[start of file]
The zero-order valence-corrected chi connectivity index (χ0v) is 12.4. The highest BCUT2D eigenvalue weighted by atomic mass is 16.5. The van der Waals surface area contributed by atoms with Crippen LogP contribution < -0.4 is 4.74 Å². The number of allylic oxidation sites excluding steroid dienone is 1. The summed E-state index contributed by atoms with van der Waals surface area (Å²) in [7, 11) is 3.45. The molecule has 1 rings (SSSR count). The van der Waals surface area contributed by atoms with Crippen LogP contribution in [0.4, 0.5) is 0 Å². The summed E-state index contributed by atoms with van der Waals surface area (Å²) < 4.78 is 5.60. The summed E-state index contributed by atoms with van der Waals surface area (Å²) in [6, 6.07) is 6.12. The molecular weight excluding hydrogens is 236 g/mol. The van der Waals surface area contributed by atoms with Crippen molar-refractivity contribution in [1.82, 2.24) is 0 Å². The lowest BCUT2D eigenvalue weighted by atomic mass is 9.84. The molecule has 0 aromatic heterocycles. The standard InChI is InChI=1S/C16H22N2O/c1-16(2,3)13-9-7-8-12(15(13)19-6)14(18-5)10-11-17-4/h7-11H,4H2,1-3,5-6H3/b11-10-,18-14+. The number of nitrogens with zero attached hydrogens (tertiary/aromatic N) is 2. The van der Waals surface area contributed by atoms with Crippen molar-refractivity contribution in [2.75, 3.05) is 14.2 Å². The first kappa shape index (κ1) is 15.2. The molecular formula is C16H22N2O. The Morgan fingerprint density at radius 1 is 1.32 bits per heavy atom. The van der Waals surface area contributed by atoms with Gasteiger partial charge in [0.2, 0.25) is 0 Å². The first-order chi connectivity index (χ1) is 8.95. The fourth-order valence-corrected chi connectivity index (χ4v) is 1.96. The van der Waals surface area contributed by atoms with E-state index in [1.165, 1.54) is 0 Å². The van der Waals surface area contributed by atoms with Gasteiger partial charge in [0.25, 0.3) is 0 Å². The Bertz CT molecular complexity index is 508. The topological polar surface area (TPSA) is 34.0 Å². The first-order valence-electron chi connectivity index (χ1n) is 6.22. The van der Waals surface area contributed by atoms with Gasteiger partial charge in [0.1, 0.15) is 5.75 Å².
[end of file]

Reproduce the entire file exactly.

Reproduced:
The zero-order valence-corrected chi connectivity index (χ0v) is 12.4. The highest BCUT2D eigenvalue weighted by atomic mass is 16.5. The van der Waals surface area contributed by atoms with Crippen LogP contribution < -0.4 is 4.74 Å². The number of allylic oxidation sites excluding steroid dienone is 1. The summed E-state index contributed by atoms with van der Waals surface area (Å²) in [7, 11) is 3.45. The molecule has 1 rings (SSSR count). The van der Waals surface area contributed by atoms with Crippen LogP contribution in [0.4, 0.5) is 0 Å². The summed E-state index contributed by atoms with van der Waals surface area (Å²) < 4.78 is 5.60. The summed E-state index contributed by atoms with van der Waals surface area (Å²) in [6, 6.07) is 6.12. The molecular weight excluding hydrogens is 236 g/mol. The van der Waals surface area contributed by atoms with Crippen molar-refractivity contribution in [1.82, 2.24) is 0 Å². The lowest BCUT2D eigenvalue weighted by atomic mass is 9.84. The molecule has 0 aromatic heterocycles. The standard InChI is InChI=1S/C16H22N2O/c1-16(2,3)13-9-7-8-12(15(13)19-6)14(18-5)10-11-17-4/h7-11H,4H2,1-3,5-6H3/b11-10-,18-14+. The number of nitrogens with zero attached hydrogens (tertiary/aromatic N) is 2. The van der Waals surface area contributed by atoms with Crippen molar-refractivity contribution in [2.75, 3.05) is 14.2 Å². The first kappa shape index (κ1) is 15.2. The molecular formula is C16H22N2O. The Morgan fingerprint density at radius 1 is 1.32 bits per heavy atom. The van der Waals surface area contributed by atoms with Gasteiger partial charge in [0.2, 0.25) is 0 Å². The first-order chi connectivity index (χ1) is 8.95. The fourth-order valence-corrected chi connectivity index (χ4v) is 1.96. The van der Waals surface area contributed by atoms with E-state index in [1.165, 1.54) is 0 Å². The van der Waals surface area contributed by atoms with Gasteiger partial charge in [0.25, 0.3) is 0 Å². The Bertz CT molecular complexity index is 508. The topological polar surface area (TPSA) is 34.0 Å². The first-order valence-electron chi connectivity index (χ1n) is 6.22. The van der Waals surface area contributed by atoms with Gasteiger partial charge in [0.1, 0.15) is 5.75 Å².